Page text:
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What changes when a drug candidate moves from the research stage to GMP production – and why?

The whys and the whats of GMP production of biopharmaceuticals.

Why’d you have to go and make things so complicated? This chorus of the pop-rock song, Complicated, may reflect the thoughts of drug developers when their first project moves to clinical production. Biopharmaceutical production must follow Good Manufacturing Practice, GMP, which is a system for ensuring that products are constantly produced and controlled according to quality standards. The difference between the research stage and GMP production is striking – even confusing. Why does GMP exist? What does it mean in practice?

To answer these questions, we turned to Bio-CDMO experts Magnus Gustafsson and Eero Mustalahti. Here they review the history of events that led to the development of GMP and discuss how the operational environment of a GMP manufacturing site differs from that of a research laboratory. 

Magnus Gustafsson

History of events towards the development of GMP

“Pharmaceutical regulations are there for a good reason,” Gustafsson says. “In the early 1900s, traveling charlatans were selling bottles of miracle elixir that was said to be good for anything from aches and rheumatism to the cure of cancer. Today it feels unreal, but only a 100 years ago alcohol, opium, or morphine could be included in medicines to calm babies with colic ” As late as 1912, the International Hague Convention forced governments to implement legislation that effectively reduced access to opium and broke the dangerous habit.”

“Manufacturing technology was also primitive. In the early 1900s, serum extracted from an old milk wagon horse named Jim was used to produce antibodies against diphtheria toxin. Jim had been dosed with diphtheria toxin and its serum, containing those antibodies was used as a treatment of the disease. Unfortunately, Jim also got infected with tetanus. Thirteen children died of the contaminated injection. Around the same time, several children died after receiving a contaminated smallpox vaccine. There was a real Wild West in medicine and no regulations to protect the public from dangerous products.”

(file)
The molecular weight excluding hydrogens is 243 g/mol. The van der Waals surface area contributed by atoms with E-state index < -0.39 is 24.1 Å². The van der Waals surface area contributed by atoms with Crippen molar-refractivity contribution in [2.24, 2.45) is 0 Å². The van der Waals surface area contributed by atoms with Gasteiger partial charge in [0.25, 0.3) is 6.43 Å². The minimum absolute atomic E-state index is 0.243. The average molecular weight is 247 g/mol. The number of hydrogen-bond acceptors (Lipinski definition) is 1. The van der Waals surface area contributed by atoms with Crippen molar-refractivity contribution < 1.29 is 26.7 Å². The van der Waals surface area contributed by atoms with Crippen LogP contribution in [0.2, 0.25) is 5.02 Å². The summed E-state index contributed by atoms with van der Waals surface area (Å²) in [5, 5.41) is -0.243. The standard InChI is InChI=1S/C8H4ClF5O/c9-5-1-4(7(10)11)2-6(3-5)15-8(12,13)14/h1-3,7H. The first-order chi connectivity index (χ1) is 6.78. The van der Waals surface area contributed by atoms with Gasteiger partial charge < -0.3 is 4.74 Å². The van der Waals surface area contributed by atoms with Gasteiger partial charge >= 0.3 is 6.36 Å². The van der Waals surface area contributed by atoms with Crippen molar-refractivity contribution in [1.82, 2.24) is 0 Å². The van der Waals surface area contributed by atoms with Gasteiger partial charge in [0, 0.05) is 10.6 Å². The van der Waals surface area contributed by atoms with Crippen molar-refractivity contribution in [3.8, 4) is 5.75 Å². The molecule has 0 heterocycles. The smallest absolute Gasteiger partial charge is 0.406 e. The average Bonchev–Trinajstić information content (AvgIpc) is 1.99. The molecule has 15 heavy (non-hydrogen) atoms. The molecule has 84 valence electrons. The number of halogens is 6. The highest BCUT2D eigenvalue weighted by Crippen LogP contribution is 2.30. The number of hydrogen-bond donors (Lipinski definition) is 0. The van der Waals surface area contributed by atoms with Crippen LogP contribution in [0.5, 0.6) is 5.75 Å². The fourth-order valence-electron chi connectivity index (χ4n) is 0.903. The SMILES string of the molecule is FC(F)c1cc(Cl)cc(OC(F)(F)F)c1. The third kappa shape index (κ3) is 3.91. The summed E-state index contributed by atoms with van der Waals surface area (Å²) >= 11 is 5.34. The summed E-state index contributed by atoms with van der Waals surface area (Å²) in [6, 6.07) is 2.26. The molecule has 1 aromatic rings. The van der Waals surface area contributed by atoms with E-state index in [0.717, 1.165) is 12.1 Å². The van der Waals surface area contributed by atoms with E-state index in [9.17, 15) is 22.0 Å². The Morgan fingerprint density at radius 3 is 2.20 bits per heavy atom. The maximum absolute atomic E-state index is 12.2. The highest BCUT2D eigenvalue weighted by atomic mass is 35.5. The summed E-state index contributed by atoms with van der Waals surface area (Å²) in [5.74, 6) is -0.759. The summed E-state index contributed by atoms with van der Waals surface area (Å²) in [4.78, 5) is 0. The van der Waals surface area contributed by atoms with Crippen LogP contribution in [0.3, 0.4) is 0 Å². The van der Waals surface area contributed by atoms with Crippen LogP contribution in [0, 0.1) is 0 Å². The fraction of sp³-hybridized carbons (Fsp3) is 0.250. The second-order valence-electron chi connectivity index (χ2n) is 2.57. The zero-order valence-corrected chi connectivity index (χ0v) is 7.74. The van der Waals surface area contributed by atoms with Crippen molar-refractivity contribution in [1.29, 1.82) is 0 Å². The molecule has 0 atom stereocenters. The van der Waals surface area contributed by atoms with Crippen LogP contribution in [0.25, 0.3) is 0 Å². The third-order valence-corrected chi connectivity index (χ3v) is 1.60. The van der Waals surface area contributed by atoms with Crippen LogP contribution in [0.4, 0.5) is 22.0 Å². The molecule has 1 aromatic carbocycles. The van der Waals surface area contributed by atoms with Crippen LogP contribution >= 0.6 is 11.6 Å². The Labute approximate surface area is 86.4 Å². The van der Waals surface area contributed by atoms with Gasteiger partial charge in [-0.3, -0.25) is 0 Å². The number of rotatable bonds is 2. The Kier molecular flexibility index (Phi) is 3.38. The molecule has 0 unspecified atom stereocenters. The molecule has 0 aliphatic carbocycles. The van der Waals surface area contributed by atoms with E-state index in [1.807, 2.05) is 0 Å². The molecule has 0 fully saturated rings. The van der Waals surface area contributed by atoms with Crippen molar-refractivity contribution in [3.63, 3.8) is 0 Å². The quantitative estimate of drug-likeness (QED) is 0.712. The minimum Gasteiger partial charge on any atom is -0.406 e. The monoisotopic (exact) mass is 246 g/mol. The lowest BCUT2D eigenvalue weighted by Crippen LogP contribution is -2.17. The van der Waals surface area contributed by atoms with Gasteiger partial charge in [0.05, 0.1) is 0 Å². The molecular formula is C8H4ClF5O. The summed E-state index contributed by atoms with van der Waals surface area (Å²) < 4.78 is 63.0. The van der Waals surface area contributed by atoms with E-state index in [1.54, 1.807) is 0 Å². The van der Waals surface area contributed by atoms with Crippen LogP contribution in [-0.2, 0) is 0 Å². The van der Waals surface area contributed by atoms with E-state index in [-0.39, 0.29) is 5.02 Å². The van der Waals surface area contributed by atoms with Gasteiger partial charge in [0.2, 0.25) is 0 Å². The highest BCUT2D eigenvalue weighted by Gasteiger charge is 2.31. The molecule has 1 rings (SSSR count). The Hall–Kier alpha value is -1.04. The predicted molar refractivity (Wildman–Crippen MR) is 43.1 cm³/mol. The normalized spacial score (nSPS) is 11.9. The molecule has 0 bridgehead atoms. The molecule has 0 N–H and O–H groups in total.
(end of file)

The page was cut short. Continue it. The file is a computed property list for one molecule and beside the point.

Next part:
“The Federal Food, Drug, and Cosmetic Act, a precursor to GMP and FDA, was passed in 1938 in response to a cough medicine tragedy that caused mass poisoning, killing over 100 people. A chemist had used diethylene glycol, used in antifreeze, to dissolve the sulfanilamide into a syrup making the drug easier to take. As no law required safety studies of new drugs, the chemist had failed to note that the new formulation was a deadly poison. The Federal Food, Drug, and Cosmetic Act requested that drug manufacturers show that the drug is safe before marketing it. But history repeated itself in 2007 when diethylene glycol containing cough syrup caused the death of 365 people in Panama. The imported diethylene glycol from a Chinese manufacturer was sold under the name TD glycerine, which means ‘glycerine substitute’. A Spanish middleman filling the customs declaration changed the name to glycerine. Using today’s GMP guidelines in the EU and US this mix-up should not be possible since GMP specifies identity control of all used raw materials.”

“Unfortunately, the 1938 act in the US did not prevent the Thalidomide tragedy from happening in Europe in the late 1950s.  The medicine produced in Germany was used as a sleeping pill and it became a popular off-label medicine against morning sickness during pregnancy. The drug was banned in most countries by the early 1960s after several children were born with severe birth defects. Subsequently, the Kefauver Harris Drug Amendment was signed by President Kennedy in 1962. The amendment, for the first time, required drug manufacturers to prove that the medicine is not only safe but also effective. The regulation of clinical studies was created, as well as procedures for regulatory approvals and quality assurance in the development of drug products.”